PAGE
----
4.5. Smash Grafting

Another surgical method used in the treatment of vitiligo is a technique called smash grafting, which is considered to be a modified form of split-thickness skin grafting. The main difference in smash grafting is that the skin taken from the donor is divided into smaller fragments before it is transferred to the recipient. This procedure does not require any sophisticated devices; donor tissue can be achieved by using a simple sterile razor and prepared with sterile scissors [48]. According to Krishnan et al., a crucial element of the entire treatment is the method of collecting the material; it is important that the skin is obtained by the smallest possible cuts so as to harvest 1–2 cm wide sections [48]. Next, the tissue collected in this way is crushed or cut for 15–20 min to obtain a mushy consistency. Thanks to this procedure, the graft taken from the donor side is up to 10 times smaller than the treated region [21]. Then, the properly treated tissue is placed in a bowl of saline [48]. The tissue prepared in this way is then applied in the area of the affected skin, previously prepared with a dermabrader. This procedure violates the continuity of the epidermis and dermis, leading to the excretion of the exudates containing, i.e., growth factors affecting the regenerative processes of the patient’s skin [49]. Since the graft is in the form of pulp, this method does not require considering the side of the collected graft that is applied to the recipient side. Due to the centralization in the way the pigment spreads, it is important to carefully cover the edges of the hypopigmented area with the prepared material. At the end, in order to avoid complications, appropriate antibiotic therapy is applied. After two weeks, during which no other therapy used in vitiligo is applied, supplementary systemic treatment with psolaren is initiated. The first results are visible after 2–3 weeks [48]. The article published in 2012 by Krishnan et al. shows that all of the participants of the study reached the level of repigmentation of over 90%, with no complications, such as scarring or changes in the skin texture. The final effects were observed about six months after starting the therapy [48]. The ease of performing the procedure, its effectiveness, and low cost of treatment make this method an attractive form of treatment for both patients and dermatologists [50].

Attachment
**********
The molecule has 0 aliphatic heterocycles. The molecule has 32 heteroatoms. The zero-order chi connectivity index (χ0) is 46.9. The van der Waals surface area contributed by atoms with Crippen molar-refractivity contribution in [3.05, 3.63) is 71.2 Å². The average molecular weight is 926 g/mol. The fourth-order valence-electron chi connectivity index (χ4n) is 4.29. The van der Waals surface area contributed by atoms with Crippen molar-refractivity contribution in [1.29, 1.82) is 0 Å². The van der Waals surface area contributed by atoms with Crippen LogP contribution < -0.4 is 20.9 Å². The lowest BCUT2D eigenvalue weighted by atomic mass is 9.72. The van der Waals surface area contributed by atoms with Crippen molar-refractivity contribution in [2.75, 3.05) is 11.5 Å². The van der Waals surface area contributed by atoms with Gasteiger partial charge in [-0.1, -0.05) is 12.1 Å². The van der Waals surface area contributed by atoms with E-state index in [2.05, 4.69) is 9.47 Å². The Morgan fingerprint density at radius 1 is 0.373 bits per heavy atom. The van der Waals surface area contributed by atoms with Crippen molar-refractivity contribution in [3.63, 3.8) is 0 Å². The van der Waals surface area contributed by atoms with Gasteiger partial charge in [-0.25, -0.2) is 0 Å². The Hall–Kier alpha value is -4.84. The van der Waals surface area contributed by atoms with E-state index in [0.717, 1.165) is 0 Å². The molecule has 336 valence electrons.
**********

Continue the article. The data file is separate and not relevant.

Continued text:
4.6. Flip-Top Grafting

Flip-top pigment transplantation was, for the first time, presented by Thomas McGovern et al. over 20 years ago. In response to the need for developing newer and more effective therapeutic methods, he decided to create an innovative dermosurgical technique for patients for whom previously available treatments did not bring the expected results [51]. Despite bringing very good clinical results, the method proposed by the researchers requires quite high manual skills. The flip-top method involves creating a special type of skin fold located at a distance of 5–10 mm from the area of the affected skin, under which the tissue harvested with a razor blade is placed. After donor site anesthesia with 1% lidocaine with epinephrine, 2–4 mm of the epidermis with a small amount of the underlying dermis is collected. Then, the material is cut into half-thin fragments on a gauze soaked in sodium chloride. The skin cover is made up of a 5 mm flap of the epidermis, which, with its dermal part, connects with the epidermal part of the graft. Then, the whole is covered with 0.1 mL of cyanoacrylate, after which it is dried, and a polyurethane dressing is placed for a period of one week [51]. The first results of the treatment can be assessed already after 20–25 days [52]. The study conducted by Sharma et al., in which flip-top transplantation (FTT) was compared with punch grafting (PG) in stable vitiligo, shows that in 20 patients both methods turned out to present comparable therapeutic efficacy, with 91–100% of repigmentation in the FTT group achieved by 65% of respondents, in comparison to 50% of those treated with PG. The published results also demonstrate that FTT turns out to be more reasonably priced. Additionally, in the FTT method, the level of pigment spreading was significantly higher, and the complication in the form of cobblestoning occurred over two times less frequently [52]. Despite the promising effects of the flip-top pigment transplantation method, further and more advanced research is needed to support the dermosurgical techniques development for the treatment of vitiligo.